The court did not give the standard jury instruction, which tracks Penal Law § 20.00. Instead, the court indicated that, in addition to finding that each defendant possessed “the mental state that the law includes as being required to be proven,” the prosecution must prove “that a person did an act intending in some fashion to carry out the common purpose.” The court then provided an analogy to an orchestra, stating that every member of the orchestra, whether the conductor or the person who makes a “ting” on a triangle, was acting “in concert.” The court concluded: “You're in it. You're in it. I'm not going to refer to the pregnancy thing, but you're either pregnant or you're not. You are either involved or you're not.”
In considering a challenge to a jury instruction, the “crucial question is whether the charge, in its entirety, conveys an appropriate legal standard and does not engender any possible confusion” (People v. Wise, 204 A.D.2d 133, 135, 612 N.Y.S.2d 117 , lv. denied 83 N.Y.2d 973, 616 N.Y.S.2d 26, 639 N.E.2d 766  ). Although a trial judge is not obligated to use the standard jury instructions, this Court has stated “each time a judge declines to employ the carefully thought-out measured tone of the standard jury charge in favor of improvised language, an additional risk of reversal and a new trial is created” (People v. Fong, 16 A.D.3d 179, 180, 791 N.Y.S.2d 53 , lv. denied 4 N.Y.3d 886, 798 N.Y.S.2d 731, 831 N.E.2d 976 ; see also People v. Aponte, 2 N.Y.3d 304, 307, 778 N.Y.S.2d 447, 810 N.E.2d 899  ). While a hypothetical given in connection with a proper charge on in-concert liability may be helpful (see People v. Brooks, 217 A.D.2d 492, 630 N.Y.S.2d 49 , lv. denied 86 N.Y.2d 840, 634 N.Y.S.2d 449, 658 N.E.2d 227  ), the charge as given in this case could have engendered confusion by leading the jury to believe that any person who was involved in any way in the fight was guilty of gang assault, whether or not that person engaged in conduct intended to aid the primary actor who caused serious physical injury. A comparison with an orchestra may be appropriate to explain that it is no defense that a person's role in a crime was small, so long as the person's conduct satisfied the requirements of Penal Law § 20.00, but it is essential that the court connect such a comparison with the elements of that statute.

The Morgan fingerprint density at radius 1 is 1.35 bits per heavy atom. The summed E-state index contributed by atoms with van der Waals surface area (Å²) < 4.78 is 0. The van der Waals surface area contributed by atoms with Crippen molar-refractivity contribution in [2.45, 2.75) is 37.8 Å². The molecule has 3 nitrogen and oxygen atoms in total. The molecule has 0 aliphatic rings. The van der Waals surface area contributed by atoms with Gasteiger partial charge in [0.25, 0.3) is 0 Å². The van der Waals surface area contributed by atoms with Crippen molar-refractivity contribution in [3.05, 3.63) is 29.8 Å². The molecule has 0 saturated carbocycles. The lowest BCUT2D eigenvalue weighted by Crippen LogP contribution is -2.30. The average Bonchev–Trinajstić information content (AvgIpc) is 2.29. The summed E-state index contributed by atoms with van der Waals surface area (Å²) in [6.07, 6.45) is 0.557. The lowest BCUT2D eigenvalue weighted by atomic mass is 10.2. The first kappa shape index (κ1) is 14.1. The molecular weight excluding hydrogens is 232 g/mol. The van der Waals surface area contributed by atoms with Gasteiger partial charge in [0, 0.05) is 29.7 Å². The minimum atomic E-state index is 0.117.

Reversal of Hill's gang assault conviction is required for the additional reason that the jury charge on the defense of justification failed to separately instruct the jury on the use of ordinary physical force and the use of deadly physical force. By failing to distinguish them, the charge created the possibility that the jurors could have understood the duty to retreat to apply to the use of both types of force. While, unlike Hill's challenge to the court's accessorial liability charge, this objection was not preserved, reversal in the interest of justice is warranted (see People v. Soriano, 36 A.D.3d 527, 529, 828 N.Y.S.2d 369  ). These errors, neither of which was harmless, require reversal of Hill's gang assault conviction.